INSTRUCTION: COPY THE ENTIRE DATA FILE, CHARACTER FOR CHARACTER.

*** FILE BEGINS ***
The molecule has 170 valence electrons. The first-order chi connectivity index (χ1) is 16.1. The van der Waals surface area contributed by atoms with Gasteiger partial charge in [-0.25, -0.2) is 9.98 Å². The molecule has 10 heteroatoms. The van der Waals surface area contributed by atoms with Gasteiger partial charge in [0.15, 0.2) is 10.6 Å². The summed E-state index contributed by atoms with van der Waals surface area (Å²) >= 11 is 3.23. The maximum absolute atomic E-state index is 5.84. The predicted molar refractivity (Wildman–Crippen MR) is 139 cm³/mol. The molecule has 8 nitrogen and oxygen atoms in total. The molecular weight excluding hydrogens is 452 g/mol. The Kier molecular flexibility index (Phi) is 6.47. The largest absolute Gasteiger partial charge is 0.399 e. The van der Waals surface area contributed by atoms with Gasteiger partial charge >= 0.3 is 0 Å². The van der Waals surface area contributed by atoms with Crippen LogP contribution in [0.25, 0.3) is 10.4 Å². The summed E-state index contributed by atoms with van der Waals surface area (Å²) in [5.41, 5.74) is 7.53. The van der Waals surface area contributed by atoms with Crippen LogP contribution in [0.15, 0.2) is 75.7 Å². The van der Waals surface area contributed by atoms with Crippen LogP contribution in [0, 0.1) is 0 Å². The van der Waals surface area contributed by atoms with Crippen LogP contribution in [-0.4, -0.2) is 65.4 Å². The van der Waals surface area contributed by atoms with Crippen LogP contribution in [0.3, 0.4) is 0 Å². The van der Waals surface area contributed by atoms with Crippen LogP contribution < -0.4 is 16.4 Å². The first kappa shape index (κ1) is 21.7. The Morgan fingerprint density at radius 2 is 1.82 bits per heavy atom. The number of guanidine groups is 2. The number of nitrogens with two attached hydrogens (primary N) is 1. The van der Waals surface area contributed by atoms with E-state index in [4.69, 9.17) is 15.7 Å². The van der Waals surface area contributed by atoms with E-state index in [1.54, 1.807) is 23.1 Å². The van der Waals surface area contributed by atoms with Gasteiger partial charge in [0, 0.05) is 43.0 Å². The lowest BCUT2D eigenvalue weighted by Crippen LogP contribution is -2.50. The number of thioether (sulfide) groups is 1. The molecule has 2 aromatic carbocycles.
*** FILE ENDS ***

The molecule has 170 valence electrons. The first-order chi connectivity index (χ1) is 16.1. The van der Waals surface area contributed by atoms with Gasteiger partial charge in [-0.25, -0.2) is 9.98 Å². The molecule has 10 heteroatoms. The van der Waals surface area contributed by atoms with Gasteiger partial charge in [0.15, 0.2) is 10.6 Å². The summed E-state index contributed by atoms with van der Waals surface area (Å²) >= 11 is 3.23. The maximum absolute atomic E-state index is 5.84. The predicted molar refractivity (Wildman–Crippen MR) is 139 cm³/mol. The molecule has 8 nitrogen and oxygen atoms in total. The molecular weight excluding hydrogens is 452 g/mol. The Kier molecular flexibility index (Phi) is 6.47. The largest absolute Gasteiger partial charge is 0.399 e. The van der Waals surface area contributed by atoms with Gasteiger partial charge >= 0.3 is 0 Å². The van der Waals surface area contributed by atoms with Crippen LogP contribution in [0.25, 0.3) is 10.4 Å². The summed E-state index contributed by atoms with van der Waals surface area (Å²) in [5.41, 5.74) is 7.53. The van der Waals surface area contributed by atoms with Crippen LogP contribution in [0.15, 0.2) is 75.7 Å². The van der Waals surface area contributed by atoms with Crippen LogP contribution in [0, 0.1) is 0 Å². The van der Waals surface area contributed by atoms with Crippen LogP contribution in [-0.4, -0.2) is 65.4 Å². The van der Waals surface area contributed by atoms with Crippen LogP contribution in [0.3, 0.4) is 0 Å². The van der Waals surface area contributed by atoms with Crippen LogP contribution < -0.4 is 16.4 Å². The first kappa shape index (κ1) is 21.7. The Morgan fingerprint density at radius 2 is 1.82 bits per heavy atom. The number of guanidine groups is 2. The number of nitrogens with two attached hydrogens (primary N) is 1. The van der Waals surface area contributed by atoms with E-state index in [4.69, 9.17) is 15.7 Å². The van der Waals surface area contributed by atoms with E-state index in [1.54, 1.807) is 23.1 Å². The van der Waals surface area contributed by atoms with Gasteiger partial charge in [0, 0.05) is 43.0 Å². The lowest BCUT2D eigenvalue weighted by Crippen LogP contribution is -2.50. The number of thioether (sulfide) groups is 1. The molecule has 2 aromatic carbocycles.